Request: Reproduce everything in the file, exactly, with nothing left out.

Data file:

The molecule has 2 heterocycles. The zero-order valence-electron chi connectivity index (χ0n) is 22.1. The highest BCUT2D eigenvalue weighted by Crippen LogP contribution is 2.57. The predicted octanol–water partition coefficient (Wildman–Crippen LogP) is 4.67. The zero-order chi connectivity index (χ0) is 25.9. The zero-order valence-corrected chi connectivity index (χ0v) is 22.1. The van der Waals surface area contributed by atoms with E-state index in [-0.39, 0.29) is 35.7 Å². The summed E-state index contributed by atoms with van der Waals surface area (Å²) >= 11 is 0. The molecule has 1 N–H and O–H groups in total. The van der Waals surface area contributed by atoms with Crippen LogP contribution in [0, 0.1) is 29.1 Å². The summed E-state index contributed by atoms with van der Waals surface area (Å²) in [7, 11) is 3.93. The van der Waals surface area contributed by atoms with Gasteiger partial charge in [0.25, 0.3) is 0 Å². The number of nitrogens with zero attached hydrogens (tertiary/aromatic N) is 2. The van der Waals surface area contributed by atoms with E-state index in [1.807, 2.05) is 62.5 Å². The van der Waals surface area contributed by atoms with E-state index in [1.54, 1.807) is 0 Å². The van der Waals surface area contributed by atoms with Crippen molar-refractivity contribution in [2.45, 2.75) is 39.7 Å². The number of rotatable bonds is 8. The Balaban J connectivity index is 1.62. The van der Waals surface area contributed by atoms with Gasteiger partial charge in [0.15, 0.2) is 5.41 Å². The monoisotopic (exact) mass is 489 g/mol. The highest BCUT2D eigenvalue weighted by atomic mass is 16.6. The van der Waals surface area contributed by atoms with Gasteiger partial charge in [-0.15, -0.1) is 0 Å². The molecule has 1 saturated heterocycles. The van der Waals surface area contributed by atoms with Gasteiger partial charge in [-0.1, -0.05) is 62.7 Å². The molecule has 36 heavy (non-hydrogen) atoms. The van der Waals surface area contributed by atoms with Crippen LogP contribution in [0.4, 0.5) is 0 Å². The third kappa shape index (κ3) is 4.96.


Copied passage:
The molecule has 2 heterocycles. The zero-order valence-electron chi connectivity index (χ0n) is 22.1. The highest BCUT2D eigenvalue weighted by Crippen LogP contribution is 2.57. The predicted octanol–water partition coefficient (Wildman–Crippen LogP) is 4.67. The zero-order chi connectivity index (χ0) is 25.9. The zero-order valence-corrected chi connectivity index (χ0v) is 22.1. The van der Waals surface area contributed by atoms with E-state index in [-0.39, 0.29) is 35.7 Å². The summed E-state index contributed by atoms with van der Waals surface area (Å²) >= 11 is 0. The molecule has 1 N–H and O–H groups in total. The van der Waals surface area contributed by atoms with Crippen LogP contribution in [0, 0.1) is 29.1 Å². The summed E-state index contributed by atoms with van der Waals surface area (Å²) in [7, 11) is 3.93. The van der Waals surface area contributed by atoms with Gasteiger partial charge in [0.25, 0.3) is 0 Å². The number of nitrogens with zero attached hydrogens (tertiary/aromatic N) is 2. The van der Waals surface area contributed by atoms with E-state index in [1.807, 2.05) is 62.5 Å². The van der Waals surface area contributed by atoms with E-state index in [1.54, 1.807) is 0 Å². The van der Waals surface area contributed by atoms with Crippen molar-refractivity contribution in [2.45, 2.75) is 39.7 Å². The number of rotatable bonds is 8. The Balaban J connectivity index is 1.62. The van der Waals surface area contributed by atoms with Gasteiger partial charge in [0.15, 0.2) is 5.41 Å². The monoisotopic (exact) mass is 489 g/mol. The highest BCUT2D eigenvalue weighted by atomic mass is 16.6. The van der Waals surface area contributed by atoms with Gasteiger partial charge in [-0.15, -0.1) is 0 Å². The molecule has 1 saturated heterocycles. The van der Waals surface area contributed by atoms with Gasteiger partial charge in [-0.1, -0.05) is 62.7 Å². The molecule has 36 heavy (non-hydrogen) atoms. The van der Waals surface area contributed by atoms with Crippen LogP contribution in [0.4, 0.5) is 0 Å². The third kappa shape index (κ3) is 4.96.